Niantic, the augmented reality platform that develops games like Pokémon GO, has raised $300 million from Coatue and valued the company at $9 billion. The San Francisco-based startup, which initially sprang from Google, will use this money to build what it calls the “real-world metaverse.”
Back in August, Niantic founder and CEO John Hanke referred to the metaverse — at least the one that binds us to VR headsets, as in “Ready Player One” — as a “dystopian nightmare.” Unlike Facebook, which changed its company name to Meta to signify its investment in VR technology, Niantic aims to develop technology that brings people closer to the outside world. Earlier this month, Niantic unveiled its Lightship AR Developer Kit (ARDK), which makes AR game development tools publicly available for free to anyone with a basic understanding of the Unity game engine.
“At Niantic, we believe that people are happiest when their virtual world leads them to a physical one,” Hanke said at the time. “Unlike a sci-fi metaverse, a real metaverse will use technology to enhance our experience of the world as we’ve known it for thousands of years.”
The funding will help expand the ARDK, which has already been used by companies such as Coachella, Historic Royal Palaces, Universal Pictures, SoftBank, Warner Music Group and the PGA of America to create augmented reality experiences. So instead of using technology like VR headsets — which are still inaccessible to much of the population — AR projects mostly use smartphones to encourage people to explore their outdoor environments. For example, you could walk past the same mural every day, but in Pokémon GO, a user-generated Pokéstop description might tell you what that mural actually represents. Niantic says tens of millions of people play Niantic’s games every month and have walked more than 10.9 billion miles in their games since launch.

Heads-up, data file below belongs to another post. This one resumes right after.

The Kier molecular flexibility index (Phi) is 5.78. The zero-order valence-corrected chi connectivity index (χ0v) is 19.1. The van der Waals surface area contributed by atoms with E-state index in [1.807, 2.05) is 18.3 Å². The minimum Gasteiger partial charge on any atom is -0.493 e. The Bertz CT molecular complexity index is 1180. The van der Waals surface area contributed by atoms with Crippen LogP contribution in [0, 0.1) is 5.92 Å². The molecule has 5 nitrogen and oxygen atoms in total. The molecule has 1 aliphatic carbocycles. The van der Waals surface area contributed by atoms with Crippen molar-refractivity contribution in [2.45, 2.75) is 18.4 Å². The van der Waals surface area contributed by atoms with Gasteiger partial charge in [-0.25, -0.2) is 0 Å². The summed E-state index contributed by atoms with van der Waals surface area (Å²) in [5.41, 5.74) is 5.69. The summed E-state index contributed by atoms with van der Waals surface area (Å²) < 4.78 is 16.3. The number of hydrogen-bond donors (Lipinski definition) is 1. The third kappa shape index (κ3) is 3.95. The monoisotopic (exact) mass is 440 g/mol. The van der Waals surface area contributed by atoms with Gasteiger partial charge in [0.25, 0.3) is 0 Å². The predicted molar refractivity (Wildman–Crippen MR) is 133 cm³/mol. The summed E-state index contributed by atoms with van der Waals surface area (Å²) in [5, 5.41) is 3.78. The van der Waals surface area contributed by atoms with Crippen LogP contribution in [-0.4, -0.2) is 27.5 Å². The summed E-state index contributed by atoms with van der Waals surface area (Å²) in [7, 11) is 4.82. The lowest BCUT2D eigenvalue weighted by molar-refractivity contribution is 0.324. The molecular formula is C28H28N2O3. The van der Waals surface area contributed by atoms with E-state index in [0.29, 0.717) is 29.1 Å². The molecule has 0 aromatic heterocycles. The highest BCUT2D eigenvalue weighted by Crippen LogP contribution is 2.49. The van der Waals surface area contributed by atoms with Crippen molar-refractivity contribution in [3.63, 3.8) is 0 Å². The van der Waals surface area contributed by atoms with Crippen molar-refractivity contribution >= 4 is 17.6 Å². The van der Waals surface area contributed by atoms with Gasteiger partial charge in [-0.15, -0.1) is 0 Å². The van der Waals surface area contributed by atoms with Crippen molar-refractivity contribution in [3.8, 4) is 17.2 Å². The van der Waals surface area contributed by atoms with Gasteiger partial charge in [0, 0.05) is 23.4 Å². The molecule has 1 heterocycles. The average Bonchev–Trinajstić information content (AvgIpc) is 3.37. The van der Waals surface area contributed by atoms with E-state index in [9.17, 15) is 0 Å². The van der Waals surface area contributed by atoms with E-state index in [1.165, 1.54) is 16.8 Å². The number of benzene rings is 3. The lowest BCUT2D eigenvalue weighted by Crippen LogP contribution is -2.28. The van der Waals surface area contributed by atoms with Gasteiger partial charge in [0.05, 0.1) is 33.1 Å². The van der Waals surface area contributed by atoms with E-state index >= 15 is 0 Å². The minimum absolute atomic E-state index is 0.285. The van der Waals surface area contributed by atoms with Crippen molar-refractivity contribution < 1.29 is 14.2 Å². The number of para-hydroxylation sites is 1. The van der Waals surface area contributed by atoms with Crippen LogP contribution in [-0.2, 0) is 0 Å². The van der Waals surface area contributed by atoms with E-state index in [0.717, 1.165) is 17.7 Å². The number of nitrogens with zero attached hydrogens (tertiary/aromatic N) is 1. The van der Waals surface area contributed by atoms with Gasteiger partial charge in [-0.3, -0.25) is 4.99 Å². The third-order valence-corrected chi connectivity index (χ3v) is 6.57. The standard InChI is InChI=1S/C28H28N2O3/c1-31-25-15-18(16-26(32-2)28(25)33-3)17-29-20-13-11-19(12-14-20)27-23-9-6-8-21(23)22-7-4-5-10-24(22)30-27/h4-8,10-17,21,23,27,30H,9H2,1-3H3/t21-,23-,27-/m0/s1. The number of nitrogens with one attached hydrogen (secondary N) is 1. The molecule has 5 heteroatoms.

“Niantic is building a platform for AR based on a 3D map of the world that we believe will play a critical role in the next transition in computing,” said Matt Mazzeo, General Partner at Coatue. “We are excited to partner with Niantic as we see this infrastructure supporting a real world metaverse and enabling the next evolution of the Internet.”
The VR metaverse may be “dystopian” in Hanke’s eyes, but like any technology, AR isn’t without its problems. Niantic’s latest game, Pikmin Bloom, is designed around walking, which can be alienating for older or disabled players. Pokémon GO has a community of disabled players, but they had to speak out about how certain minor in-game tweaks can make the game much more accessible to people with limited mobility.
Still, Niantic’s vision offers an alternative to Meta’s headset-dependent plans. Pokémon GO continues to be a huge success — it made more than $1 billion in 2020 and is already on track to surpass those sales this year, according to app analytics firm Sensor Tower. Not all of its games are loved equally — the company recently announced it will be shutting down Harry Potter: Wizards Unite after in-app consumer spending and global installs fell 57% year over year. But if independent developers get their hands on Niantic’s Lightship ARDK, we’ll see how far the concept of a “real-world metaverse” can reach.